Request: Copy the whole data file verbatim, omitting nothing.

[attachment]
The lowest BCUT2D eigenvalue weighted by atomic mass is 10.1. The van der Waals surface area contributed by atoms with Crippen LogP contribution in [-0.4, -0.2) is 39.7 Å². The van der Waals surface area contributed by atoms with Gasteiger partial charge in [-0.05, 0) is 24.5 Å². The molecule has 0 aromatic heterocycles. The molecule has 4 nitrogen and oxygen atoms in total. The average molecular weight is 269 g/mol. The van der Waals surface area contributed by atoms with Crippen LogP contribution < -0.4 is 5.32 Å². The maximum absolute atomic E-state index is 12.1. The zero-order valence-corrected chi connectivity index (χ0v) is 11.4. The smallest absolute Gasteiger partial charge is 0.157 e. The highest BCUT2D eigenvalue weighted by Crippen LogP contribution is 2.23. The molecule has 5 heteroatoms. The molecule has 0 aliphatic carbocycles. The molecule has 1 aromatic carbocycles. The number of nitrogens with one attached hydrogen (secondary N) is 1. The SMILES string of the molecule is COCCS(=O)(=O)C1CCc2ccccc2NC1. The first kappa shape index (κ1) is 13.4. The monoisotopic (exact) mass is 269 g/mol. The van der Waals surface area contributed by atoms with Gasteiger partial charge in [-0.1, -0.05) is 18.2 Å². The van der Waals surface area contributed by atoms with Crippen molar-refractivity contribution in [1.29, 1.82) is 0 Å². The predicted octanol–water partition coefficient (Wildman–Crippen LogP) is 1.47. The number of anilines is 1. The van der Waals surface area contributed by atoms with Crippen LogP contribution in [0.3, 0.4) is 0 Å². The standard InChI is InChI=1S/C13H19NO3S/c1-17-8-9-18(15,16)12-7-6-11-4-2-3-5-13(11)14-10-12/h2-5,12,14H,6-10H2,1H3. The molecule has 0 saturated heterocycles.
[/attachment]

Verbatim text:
The lowest BCUT2D eigenvalue weighted by atomic mass is 10.1. The van der Waals surface area contributed by atoms with Crippen LogP contribution in [-0.4, -0.2) is 39.7 Å². The van der Waals surface area contributed by atoms with Gasteiger partial charge in [-0.05, 0) is 24.5 Å². The molecule has 0 aromatic heterocycles. The molecule has 4 nitrogen and oxygen atoms in total. The average molecular weight is 269 g/mol. The van der Waals surface area contributed by atoms with Crippen LogP contribution < -0.4 is 5.32 Å². The maximum absolute atomic E-state index is 12.1. The zero-order valence-corrected chi connectivity index (χ0v) is 11.4. The smallest absolute Gasteiger partial charge is 0.157 e. The highest BCUT2D eigenvalue weighted by Crippen LogP contribution is 2.23. The molecule has 5 heteroatoms. The molecule has 0 aliphatic carbocycles. The molecule has 1 aromatic carbocycles. The number of nitrogens with one attached hydrogen (secondary N) is 1. The SMILES string of the molecule is COCCS(=O)(=O)C1CCc2ccccc2NC1. The first kappa shape index (κ1) is 13.4. The monoisotopic (exact) mass is 269 g/mol. The van der Waals surface area contributed by atoms with Gasteiger partial charge in [-0.1, -0.05) is 18.2 Å². The van der Waals surface area contributed by atoms with Crippen molar-refractivity contribution in [1.29, 1.82) is 0 Å². The predicted octanol–water partition coefficient (Wildman–Crippen LogP) is 1.47. The number of anilines is 1. The van der Waals surface area contributed by atoms with Crippen LogP contribution in [0.3, 0.4) is 0 Å². The standard InChI is InChI=1S/C13H19NO3S/c1-17-8-9-18(15,16)12-7-6-11-4-2-3-5-13(11)14-10-12/h2-5,12,14H,6-10H2,1H3. The molecule has 0 saturated heterocycles.